2019 Millage Renewal FAQs

What is the ballot proposal?

The residents of the OCC District (almost all of Oakland County and parts of Lapeer, Livingston, and Washtenaw) will be asked to renew their property tax commitment of 0.7545 mills for ten years, commencing in 2022, to support Oakland Community College operations.

How much will the tax rate increase for District residents?

The tax rate will not increase. This is a renewal, not a new tax or tax increase.

What is the cost to taxpayers for the millage renewal?

For a home with a taxable value of $100,000, the cost for the millage renewal would be less than $76 a year.

Why does my 2019 tax bill show a tax rate of 1.5303 mills for OCC if the millage is for 0.7545 mills?

The millage renewal proposal is for 0.7545 mills. The remaining mills are not expiring.

Why did OCC place this proposal on the November 5, 2019 ballot rather than wait until the 2020 general election?

OCC will share the ballot with municipal elections and other proposals in most voting precincts in Oakland County. Among many factors for our decision, the two most important are we can better educate voters in a non-Presidential election year and we can plan ahead to meet the changing needs of our students and the community. We believe this November is the best opportunity to reach voters with information about the proposed millage renewal.

How long is the millage?

The millage will be for ten years, from 2022 to 2031 inclusive.

How much will the millage generate?

The millage will generate approximately $45 million annually beginning in 2022.

Why does the College need the renewal?

The renewal of the millage will allow OCC to continue as a leader in the region's economy by providing high-quality education to everyone.

For most of its 54 years, OCC received 1.4 mills for operations and debt service. The passage of Proposal A in 1994 reduced that amount to 0.8522. Recognizing that the College could not operate with this reduction, voters approved a special millage of 0.8 mill in 1995 and renewed the millage in 2002 and 2010. Over the years, the Headlee Rollback has reduced the millage rate to its current 0.7545 mills.

What are OCC's main sources of revenue?

In fiscal year 2018-19, 53% of OCC's operating revenue came from property taxes, 19% from tuition and fees, and 15% from state appropriations. With relative declines in state appropriations and limits on tuition increases, we project that the 0.7545 mills in the renewal proposal will generate approximately 27% of the College's operating revenue when the millage renewal goes into effect.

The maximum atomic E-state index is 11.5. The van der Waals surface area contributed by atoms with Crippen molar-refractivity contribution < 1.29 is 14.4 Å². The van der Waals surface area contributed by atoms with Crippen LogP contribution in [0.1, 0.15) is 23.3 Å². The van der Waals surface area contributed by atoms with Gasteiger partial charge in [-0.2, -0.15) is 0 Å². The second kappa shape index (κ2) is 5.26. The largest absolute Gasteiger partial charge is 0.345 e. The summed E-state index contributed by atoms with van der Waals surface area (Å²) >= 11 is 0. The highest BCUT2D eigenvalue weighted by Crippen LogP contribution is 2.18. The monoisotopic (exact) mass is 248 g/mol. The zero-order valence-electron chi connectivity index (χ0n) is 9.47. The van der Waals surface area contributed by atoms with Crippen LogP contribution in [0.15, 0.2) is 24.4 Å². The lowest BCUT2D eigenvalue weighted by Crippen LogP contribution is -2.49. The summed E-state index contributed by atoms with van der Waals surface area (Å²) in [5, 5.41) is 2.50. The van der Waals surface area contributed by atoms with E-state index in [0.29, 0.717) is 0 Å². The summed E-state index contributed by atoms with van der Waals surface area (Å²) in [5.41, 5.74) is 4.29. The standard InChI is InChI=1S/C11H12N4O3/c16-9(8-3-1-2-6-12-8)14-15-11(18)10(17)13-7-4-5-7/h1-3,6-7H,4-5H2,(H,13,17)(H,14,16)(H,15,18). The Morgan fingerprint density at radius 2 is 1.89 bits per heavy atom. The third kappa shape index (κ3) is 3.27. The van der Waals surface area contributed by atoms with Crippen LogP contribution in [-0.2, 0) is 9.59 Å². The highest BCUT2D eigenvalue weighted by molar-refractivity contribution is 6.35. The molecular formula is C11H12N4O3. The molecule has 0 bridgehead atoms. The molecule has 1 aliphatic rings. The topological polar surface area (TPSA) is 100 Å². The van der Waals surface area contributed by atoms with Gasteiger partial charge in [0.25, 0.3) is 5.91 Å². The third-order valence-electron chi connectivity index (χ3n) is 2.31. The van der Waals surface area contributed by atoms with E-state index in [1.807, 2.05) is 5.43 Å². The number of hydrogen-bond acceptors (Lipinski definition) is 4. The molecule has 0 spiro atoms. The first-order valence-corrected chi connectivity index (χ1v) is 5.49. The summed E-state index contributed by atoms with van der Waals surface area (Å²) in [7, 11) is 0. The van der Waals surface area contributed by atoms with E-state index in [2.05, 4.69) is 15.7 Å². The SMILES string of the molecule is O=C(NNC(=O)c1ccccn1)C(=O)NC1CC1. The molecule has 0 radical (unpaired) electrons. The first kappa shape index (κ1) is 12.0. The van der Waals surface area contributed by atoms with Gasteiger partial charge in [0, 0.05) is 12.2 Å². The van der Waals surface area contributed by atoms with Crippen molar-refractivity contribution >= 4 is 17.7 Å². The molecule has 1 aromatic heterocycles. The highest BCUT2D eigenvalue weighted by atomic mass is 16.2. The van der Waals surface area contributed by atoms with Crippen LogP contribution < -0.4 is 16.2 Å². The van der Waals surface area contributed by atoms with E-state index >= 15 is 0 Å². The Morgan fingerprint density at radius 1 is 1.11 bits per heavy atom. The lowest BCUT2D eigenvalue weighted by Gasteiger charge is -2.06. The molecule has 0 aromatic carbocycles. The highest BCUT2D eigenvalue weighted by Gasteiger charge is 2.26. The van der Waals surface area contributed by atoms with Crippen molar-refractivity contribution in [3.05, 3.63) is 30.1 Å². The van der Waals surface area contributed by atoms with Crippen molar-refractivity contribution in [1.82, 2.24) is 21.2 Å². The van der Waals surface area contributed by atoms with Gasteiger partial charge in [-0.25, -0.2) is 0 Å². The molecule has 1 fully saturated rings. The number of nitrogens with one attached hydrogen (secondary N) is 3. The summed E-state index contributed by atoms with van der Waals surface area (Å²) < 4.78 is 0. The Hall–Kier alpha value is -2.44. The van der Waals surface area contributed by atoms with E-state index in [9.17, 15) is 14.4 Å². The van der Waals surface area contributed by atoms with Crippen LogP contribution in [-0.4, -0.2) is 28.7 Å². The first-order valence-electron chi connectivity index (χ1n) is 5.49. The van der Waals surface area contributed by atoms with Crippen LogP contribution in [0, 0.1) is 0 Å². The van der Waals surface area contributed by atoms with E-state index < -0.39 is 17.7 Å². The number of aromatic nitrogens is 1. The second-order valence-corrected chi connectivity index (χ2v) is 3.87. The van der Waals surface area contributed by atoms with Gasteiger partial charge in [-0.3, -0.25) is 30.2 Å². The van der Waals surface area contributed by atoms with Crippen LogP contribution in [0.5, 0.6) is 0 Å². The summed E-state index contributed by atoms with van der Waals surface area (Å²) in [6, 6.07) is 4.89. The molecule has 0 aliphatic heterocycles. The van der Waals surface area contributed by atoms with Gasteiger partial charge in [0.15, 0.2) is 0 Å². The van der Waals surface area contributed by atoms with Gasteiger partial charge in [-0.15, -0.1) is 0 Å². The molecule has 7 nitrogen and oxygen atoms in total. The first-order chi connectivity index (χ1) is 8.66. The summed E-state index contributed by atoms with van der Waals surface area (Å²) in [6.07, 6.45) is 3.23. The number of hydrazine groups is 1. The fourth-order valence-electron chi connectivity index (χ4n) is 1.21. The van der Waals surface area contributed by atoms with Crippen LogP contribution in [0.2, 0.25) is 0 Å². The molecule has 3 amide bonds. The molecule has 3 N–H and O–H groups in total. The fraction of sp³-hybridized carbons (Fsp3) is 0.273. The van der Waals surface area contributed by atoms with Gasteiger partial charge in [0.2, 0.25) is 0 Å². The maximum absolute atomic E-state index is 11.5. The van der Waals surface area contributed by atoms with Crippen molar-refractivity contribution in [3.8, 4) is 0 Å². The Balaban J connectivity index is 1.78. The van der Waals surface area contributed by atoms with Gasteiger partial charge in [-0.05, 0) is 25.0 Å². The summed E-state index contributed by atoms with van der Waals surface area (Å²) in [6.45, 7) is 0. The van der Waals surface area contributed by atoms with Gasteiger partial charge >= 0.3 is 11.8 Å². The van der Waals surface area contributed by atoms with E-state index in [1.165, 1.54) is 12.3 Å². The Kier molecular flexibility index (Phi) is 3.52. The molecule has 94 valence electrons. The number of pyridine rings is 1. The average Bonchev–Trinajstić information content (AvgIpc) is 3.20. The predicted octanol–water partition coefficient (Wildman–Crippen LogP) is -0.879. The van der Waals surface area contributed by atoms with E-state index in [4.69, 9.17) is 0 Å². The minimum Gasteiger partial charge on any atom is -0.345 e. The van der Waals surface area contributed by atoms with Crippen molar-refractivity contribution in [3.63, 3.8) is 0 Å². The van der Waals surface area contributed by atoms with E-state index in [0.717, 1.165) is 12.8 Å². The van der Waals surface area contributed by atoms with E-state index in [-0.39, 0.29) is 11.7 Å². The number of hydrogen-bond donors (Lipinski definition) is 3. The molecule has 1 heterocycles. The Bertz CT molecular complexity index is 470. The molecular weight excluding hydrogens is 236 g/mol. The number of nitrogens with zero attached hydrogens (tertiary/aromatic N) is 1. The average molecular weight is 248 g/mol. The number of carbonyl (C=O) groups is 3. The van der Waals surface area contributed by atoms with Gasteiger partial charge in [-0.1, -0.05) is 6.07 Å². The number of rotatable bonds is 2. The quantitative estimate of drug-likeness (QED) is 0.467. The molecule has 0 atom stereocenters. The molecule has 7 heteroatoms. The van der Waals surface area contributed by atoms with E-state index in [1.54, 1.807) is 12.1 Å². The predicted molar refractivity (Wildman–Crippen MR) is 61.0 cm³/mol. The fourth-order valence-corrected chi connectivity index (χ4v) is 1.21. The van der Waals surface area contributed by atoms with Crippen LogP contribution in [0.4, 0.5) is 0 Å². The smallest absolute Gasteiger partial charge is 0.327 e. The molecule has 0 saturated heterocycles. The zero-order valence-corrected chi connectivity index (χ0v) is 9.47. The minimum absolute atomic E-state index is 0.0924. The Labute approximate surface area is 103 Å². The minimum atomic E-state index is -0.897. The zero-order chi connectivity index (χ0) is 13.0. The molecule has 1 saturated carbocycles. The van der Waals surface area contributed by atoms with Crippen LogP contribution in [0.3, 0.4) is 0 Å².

Why not replace property tax revenue with higher tuition?

OCC District residents exclusively enjoy the benefits of a high-quality, affordable college education in exchange for their tax support. Low tuition makes college education and career training accessible to residents who otherwise could not afford higher education. This benefits the student, families, and the whole community. For example, OCC trains the 911 dispatchers, police officers, fire fighters, EMS technicians, nurses, and health professionals who keep our community safe and healthy. We train students for high-demand positions in auto repair, cybersecurity, robotics, welding and others that keep the region's economy growing. A significant jump in tuition would have a negative impact on the entire community.

Why doesn't the College just reduce its expenses instead?

OCC is fiscally conservative and a careful steward of public funds. We continually assess and streamline operations to achieve maximum efficiency and effectiveness. There is no way to reduce operating expenses enough to offset the loss of millage revenue and still be able to deliver the quality, affordable and accessible education mandated by the community.

How will the renewal dollars be spent?

The funds will be used to develop and enhance instructional programs so OCC graduates are academically prepared to transfer to four-year institutions or enter the competitive job market as highly-skilled workers. Funds will be used to maintain and improve the College's extensive physical plant, which is located throughout Oakland County. Renewal dollars will also be used to support student scholarships, academic programs and technology advances.

How did the College use the funds from the previous renewal?

The College has kept the promises it made to the voters each time the special millage has been approved. Since the last renewal in 2010, the College used the funds to offer up-to-date, relevant training and retraining programs for its students; provide state-of-the-art instructional equipment; keep tuition affordable; offer additional scholarship support; upgrade and expand the information technology infrastructure, and restore and improve facilities.

Where can I get more information about the millage renewal?

Contact: Janet Roberts, Executive Director of Marketing and Communications, 248.341.2121, jerobert@oaklandcc.edu


Janet Roberts
Executive Director of Marketing and Communications
Phone 248.341.2121